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Animated Edition - Spring 2006
African peoples' dance and the DARE project in Liverpool
Rachel Rogers and Karen Gallagher of Merseyside Dance Initiative outline the development in African Peoples' Dance in Liverpool and the professional development opportunities that are part of the process
Francis Angol is currently artist in residence at Merseyside Dance Initiative (MDI) as part of the Dance Artist in A Rare Environment (DARE) project, now in its third year. This project gives artists the opportunity to engage in practical research and development into their own choreographic style and techniques - in this case, contemporary African dance - over a concentrated period of six months. Francis' period of residence runs from October 2005 to April 2006. During this time he will focus on several key areas, his aim being the practical and theoretical development of his movement language and pedagogy. Elements of his residency include:
  • Studio time for solo work
  • Development of two performance pieces to be shown at the Leap Festival 06
  • Practical research work with local dance artists and dance students
  • Documentation of the process and a written evaluation of the project and its outcome.
This project represents a huge investment in young dance artists from Liverpool and provides a significant and concentrated period of professional level African dance training for artists in the region.

So, why an African Peoples' Dance (APD) artist for the DARE project 05/06 and why is professional development in this area so important?

In 1987 Delado Dance and Drumming Company were awarded funding by Merseyside Arts. The company, who began as a community dance project and developed into a community and professional company, had been in existence since 1981 were committed 'to community, passing on skills, creating opportunity and access to the arts for local people...cultivating home grown talent with over 95%...locally born or living in the area of Liverpool 8' (1). Unfortunately in 1998 the company folded due to administrative problems. However, the funding they were awarded was set aside and earmarked for development in APD.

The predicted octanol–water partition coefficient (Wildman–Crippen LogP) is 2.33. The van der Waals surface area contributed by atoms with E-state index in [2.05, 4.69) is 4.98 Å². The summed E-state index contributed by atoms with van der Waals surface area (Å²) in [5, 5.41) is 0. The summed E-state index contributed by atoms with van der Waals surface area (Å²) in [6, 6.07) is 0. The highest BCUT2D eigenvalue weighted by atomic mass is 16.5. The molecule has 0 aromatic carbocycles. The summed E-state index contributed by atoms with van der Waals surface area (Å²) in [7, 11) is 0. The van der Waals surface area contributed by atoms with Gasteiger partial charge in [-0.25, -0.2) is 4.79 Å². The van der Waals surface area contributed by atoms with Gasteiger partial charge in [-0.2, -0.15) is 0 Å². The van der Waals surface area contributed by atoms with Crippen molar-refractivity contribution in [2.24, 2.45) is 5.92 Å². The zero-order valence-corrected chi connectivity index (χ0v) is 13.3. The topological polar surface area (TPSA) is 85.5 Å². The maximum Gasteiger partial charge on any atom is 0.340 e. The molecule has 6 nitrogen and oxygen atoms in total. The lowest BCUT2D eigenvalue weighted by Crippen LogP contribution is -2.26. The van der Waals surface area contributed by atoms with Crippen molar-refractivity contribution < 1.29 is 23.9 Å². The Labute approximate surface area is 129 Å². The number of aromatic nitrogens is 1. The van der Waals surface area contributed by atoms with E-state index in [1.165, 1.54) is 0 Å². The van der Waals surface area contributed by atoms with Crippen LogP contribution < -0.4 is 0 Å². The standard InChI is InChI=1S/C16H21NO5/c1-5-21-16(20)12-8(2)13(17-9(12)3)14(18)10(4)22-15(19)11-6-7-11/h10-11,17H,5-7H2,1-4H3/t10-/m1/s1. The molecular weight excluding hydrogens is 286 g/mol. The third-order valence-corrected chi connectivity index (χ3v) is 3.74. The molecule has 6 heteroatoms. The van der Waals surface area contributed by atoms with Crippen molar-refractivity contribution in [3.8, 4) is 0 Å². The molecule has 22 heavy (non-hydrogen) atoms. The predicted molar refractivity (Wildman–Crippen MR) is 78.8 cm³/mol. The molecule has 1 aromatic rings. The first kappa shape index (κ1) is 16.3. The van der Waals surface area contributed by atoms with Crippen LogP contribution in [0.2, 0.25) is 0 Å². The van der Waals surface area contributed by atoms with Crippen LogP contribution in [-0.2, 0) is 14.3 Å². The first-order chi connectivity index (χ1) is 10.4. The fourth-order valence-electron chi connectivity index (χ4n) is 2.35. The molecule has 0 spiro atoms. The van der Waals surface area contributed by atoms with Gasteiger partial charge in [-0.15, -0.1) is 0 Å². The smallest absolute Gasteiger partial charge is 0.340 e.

Established in 1993, MDI have repeatedly proven their commitment to the development of APD. In 1995 'as part of their annual application to North West Arts Board MDI initiated the task of identifying and updating the development of black dance in the Merseyside area since the report Black Dance Development on Merseyside by Susanne Burns in 1991' (2).

In 1996 MDI produced an audit detailing APD activity, key organisations and individuals supporting the work, it also highlighted that many of the recommendations made by Burns had not been achieved. The gaps in provision were clearly identified as: grass roots activity - linking with both young people and the older generation in the community; professional development - providing training opportunities in technique, choreography and administration and providing choreographic platforms for new work; archiving - lack of documentation makes evaluation of work difficult and makes it difficult for work to be visible in any historical context.

The recommendations from this audit were to establish a dance worker post specific to APD, set up regular community and professional level classes, provide administrative support, develop professional provision and touring of work and to pilot a professional dance company. A pilot project was set up in 1996/97 with further funds from North West Arts Board and Liverpool City Council to further profile 'black dance'. This incorporated, training led by local and national artists, co-commissioning of work by Badejo Arts and generally identifying ways to profile more performance work across the city.

In 1999, Dance Northwest (DNW), the national dance agency for the region, initiated a three-year project to explore the development of traditional forms of African and Caribbean dance. The reasons behind the initiation of the project were very similar to the problems identified in the 1995 report by MDI - lack of training opportunities, lack of investment, lack of local and regional focus therefore poor communication with artists delivering APD. Dance Northwest was determined to put these ideas into action.